Coploymer: Large chemical chain molecule composed of two or more dissimilar starting groups.
Core: Central component of a sandwich construction.
Cosmetic Stability: Capability of a substance or part to maintain appearance with respect to surface smoothness, color, gloss or other visual appearance characteristics.
Coverage: The ability of a pigmented color to conceal or cover a surface.
Crazing: Cracking due to internal stress.  See Repair Definitions.
Cross-linking:  A chemical process in which two adjacent long chain molecules are connected at the side.  This changes the physical and chemical properties of the polymer, substantially.
Cure: Polymerization or irreversible transformation from liquid to solid state with maximum physical properties.
Cure Temperature: Temperature at which material attains final cure.
Cure Time: Time required for liquid resin to reach majority of polymerized state after catalyst has been added.
Curing Agent: Catalytic or reactive agent that initiates polymerization when added to resin; also called ‘hardener’.
D
Delamination: Laminate defect that occurs due to mechanical, chemical or thermal stress and is characterized by separation between laminae.
Demold: To remove a part of its mold.
Density: Weight per unit volume (e.g.  pounds per cubic foot).
Diethylaniline (DEA): Accelerator used in conjunction with BPO catalyst, or as a promoter for cobalt/MEKP systems.
Diluent: Diluting (reducing or thinning)agent.
Dimethyaniline (DMA): Accelerator used in conjunction with BPO catalyst; but more effective than DEA.
Dimples: Small sunken dots in gel coat surface, generally caused by foreign particle, air void, or catalyst droplets in gel coat or laminate.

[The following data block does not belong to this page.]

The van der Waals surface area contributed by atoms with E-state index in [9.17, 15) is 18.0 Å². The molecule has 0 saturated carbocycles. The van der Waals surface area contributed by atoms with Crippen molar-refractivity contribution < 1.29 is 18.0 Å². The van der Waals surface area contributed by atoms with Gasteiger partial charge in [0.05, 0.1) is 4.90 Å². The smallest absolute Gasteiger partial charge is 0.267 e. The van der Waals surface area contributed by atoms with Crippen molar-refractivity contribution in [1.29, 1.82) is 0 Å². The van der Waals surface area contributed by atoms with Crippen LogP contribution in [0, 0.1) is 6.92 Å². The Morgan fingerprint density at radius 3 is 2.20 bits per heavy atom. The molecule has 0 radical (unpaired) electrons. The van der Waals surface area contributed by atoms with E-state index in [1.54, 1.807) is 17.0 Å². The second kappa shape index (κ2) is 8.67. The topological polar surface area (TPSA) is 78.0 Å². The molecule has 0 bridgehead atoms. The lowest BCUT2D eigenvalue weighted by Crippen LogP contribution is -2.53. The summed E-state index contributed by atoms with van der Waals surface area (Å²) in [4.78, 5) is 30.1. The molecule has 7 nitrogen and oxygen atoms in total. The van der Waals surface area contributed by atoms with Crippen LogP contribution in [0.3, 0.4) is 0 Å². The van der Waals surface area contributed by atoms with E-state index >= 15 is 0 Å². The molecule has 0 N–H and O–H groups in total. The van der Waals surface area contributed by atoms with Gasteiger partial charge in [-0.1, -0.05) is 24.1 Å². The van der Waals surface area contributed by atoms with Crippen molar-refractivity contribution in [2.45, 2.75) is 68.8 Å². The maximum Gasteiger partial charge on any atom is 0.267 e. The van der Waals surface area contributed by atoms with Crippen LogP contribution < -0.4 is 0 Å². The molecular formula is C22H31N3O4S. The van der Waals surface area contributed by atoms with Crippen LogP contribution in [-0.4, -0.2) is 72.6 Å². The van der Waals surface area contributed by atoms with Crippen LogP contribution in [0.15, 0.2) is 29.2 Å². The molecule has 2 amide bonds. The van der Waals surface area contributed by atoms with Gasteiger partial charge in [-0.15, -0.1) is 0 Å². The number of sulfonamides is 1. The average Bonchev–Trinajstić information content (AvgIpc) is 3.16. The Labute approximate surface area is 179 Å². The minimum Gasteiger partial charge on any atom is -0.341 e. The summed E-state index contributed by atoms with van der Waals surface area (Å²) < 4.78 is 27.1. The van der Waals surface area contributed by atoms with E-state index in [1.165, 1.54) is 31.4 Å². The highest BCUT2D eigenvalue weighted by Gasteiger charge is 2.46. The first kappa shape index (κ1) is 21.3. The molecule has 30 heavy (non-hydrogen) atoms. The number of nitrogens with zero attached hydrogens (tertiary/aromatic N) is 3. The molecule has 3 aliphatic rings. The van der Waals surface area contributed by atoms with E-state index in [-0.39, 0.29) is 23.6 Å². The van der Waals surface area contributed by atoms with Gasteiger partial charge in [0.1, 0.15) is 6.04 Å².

Dispersion:  A homogeneous mixture of suspended solid particles in liquid medium.
Distortion: Wavy gel coat surface reflection often found in conjunction with print-through.  It is commonly caused by problem in laminating system.
Drain Out: Leaking, sagging and puddling of laminating resin from reinforcement.
Dry Spot: Laminate defect that occurs during molding process and is characterized by dry, unwet fibers that have never been encapsulated by matrix material.
Durability: A measure of how well a product weathers and resists its environment.
E
E-Glass: The first type of glass used for fiber was soda lime glass or A glass. It is not very resistant to alkali. A new type, E-glass, was formed; this is an alumino-borosilicate glass that is alkali-free (<2%). This was the first glass formulation used for continuous filament formation. E-glass still makes up most of the glass fiber production in the world. Its particular components may differ slightly in percentage, but must fall within a specific range. The letter E is used because it was originally for electrical applications.
Elasticity: Capacity of materials to recover original size and shape after deformation.
Elastic Limit: Greatest stress material is capable of sustaining without permanent strain remaining after complete release of stress.
Elastomer: A polymeric material with the ability to recover its original shape and size at ambient temperature after removal of a deforming force.
Elongation: The increase in length when under tension.
Enamel: A coating which cures tack free.
Etch: The process of chemically treating the surface of a  material to improve the adhesion capability of a coating to be applied.
Exothermic Heat: Internally developed heat accompanying chemical reaction (e.g. curing)
Extenders: Low-cost materials used to dilute or extend higher-cost resins without excessive reduction in properties.
F
Fabric, Woven: A material constructed of interlaced yarns, fibers, or filaments.
Fabrication: Process of making something.
Fading:  Loss of color
Fatigue: Failure of material’s mechanical properties caused by repeated stress over time.